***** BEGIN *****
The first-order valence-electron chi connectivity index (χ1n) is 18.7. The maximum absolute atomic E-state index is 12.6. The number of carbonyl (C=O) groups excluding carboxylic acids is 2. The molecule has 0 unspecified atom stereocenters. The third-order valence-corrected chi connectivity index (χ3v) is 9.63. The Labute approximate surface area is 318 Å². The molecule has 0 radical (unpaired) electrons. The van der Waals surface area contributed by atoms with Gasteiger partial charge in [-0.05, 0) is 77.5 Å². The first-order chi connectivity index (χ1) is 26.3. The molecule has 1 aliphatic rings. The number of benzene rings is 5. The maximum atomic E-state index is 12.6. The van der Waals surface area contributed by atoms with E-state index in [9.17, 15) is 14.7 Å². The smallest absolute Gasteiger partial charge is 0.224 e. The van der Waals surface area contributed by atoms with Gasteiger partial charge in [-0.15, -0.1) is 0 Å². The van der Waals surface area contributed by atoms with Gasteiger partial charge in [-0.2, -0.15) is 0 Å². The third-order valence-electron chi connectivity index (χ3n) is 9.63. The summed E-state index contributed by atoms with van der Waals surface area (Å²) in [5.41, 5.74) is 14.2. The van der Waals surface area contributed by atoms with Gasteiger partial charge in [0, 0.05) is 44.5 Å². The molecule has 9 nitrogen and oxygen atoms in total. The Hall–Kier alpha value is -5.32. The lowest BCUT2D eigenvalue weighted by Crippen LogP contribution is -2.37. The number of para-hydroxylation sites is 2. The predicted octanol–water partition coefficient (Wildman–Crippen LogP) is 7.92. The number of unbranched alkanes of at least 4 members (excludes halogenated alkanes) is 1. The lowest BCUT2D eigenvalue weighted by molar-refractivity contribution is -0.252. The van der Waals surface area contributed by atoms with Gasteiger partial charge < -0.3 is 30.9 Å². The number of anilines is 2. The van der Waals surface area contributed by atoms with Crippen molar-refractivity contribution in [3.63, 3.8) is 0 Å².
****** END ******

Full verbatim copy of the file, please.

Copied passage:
The first-order valence-electron chi connectivity index (χ1n) is 18.7. The maximum absolute atomic E-state index is 12.6. The number of carbonyl (C=O) groups excluding carboxylic acids is 2. The molecule has 0 unspecified atom stereocenters. The third-order valence-corrected chi connectivity index (χ3v) is 9.63. The Labute approximate surface area is 318 Å². The molecule has 0 radical (unpaired) electrons. The van der Waals surface area contributed by atoms with Gasteiger partial charge in [-0.05, 0) is 77.5 Å². The first-order chi connectivity index (χ1) is 26.3. The molecule has 1 aliphatic rings. The number of benzene rings is 5. The maximum atomic E-state index is 12.6. The van der Waals surface area contributed by atoms with E-state index in [9.17, 15) is 14.7 Å². The smallest absolute Gasteiger partial charge is 0.224 e. The van der Waals surface area contributed by atoms with Gasteiger partial charge in [-0.15, -0.1) is 0 Å². The van der Waals surface area contributed by atoms with Gasteiger partial charge in [-0.2, -0.15) is 0 Å². The third-order valence-electron chi connectivity index (χ3n) is 9.63. The summed E-state index contributed by atoms with van der Waals surface area (Å²) in [5.41, 5.74) is 14.2. The van der Waals surface area contributed by atoms with Gasteiger partial charge in [0, 0.05) is 44.5 Å². The molecule has 9 nitrogen and oxygen atoms in total. The Hall–Kier alpha value is -5.32. The lowest BCUT2D eigenvalue weighted by Crippen LogP contribution is -2.37. The number of para-hydroxylation sites is 2. The predicted octanol–water partition coefficient (Wildman–Crippen LogP) is 7.92. The number of unbranched alkanes of at least 4 members (excludes halogenated alkanes) is 1. The lowest BCUT2D eigenvalue weighted by molar-refractivity contribution is -0.252. The van der Waals surface area contributed by atoms with Gasteiger partial charge < -0.3 is 30.9 Å². The number of anilines is 2. The van der Waals surface area contributed by atoms with Crippen molar-refractivity contribution in [3.63, 3.8) is 0 Å².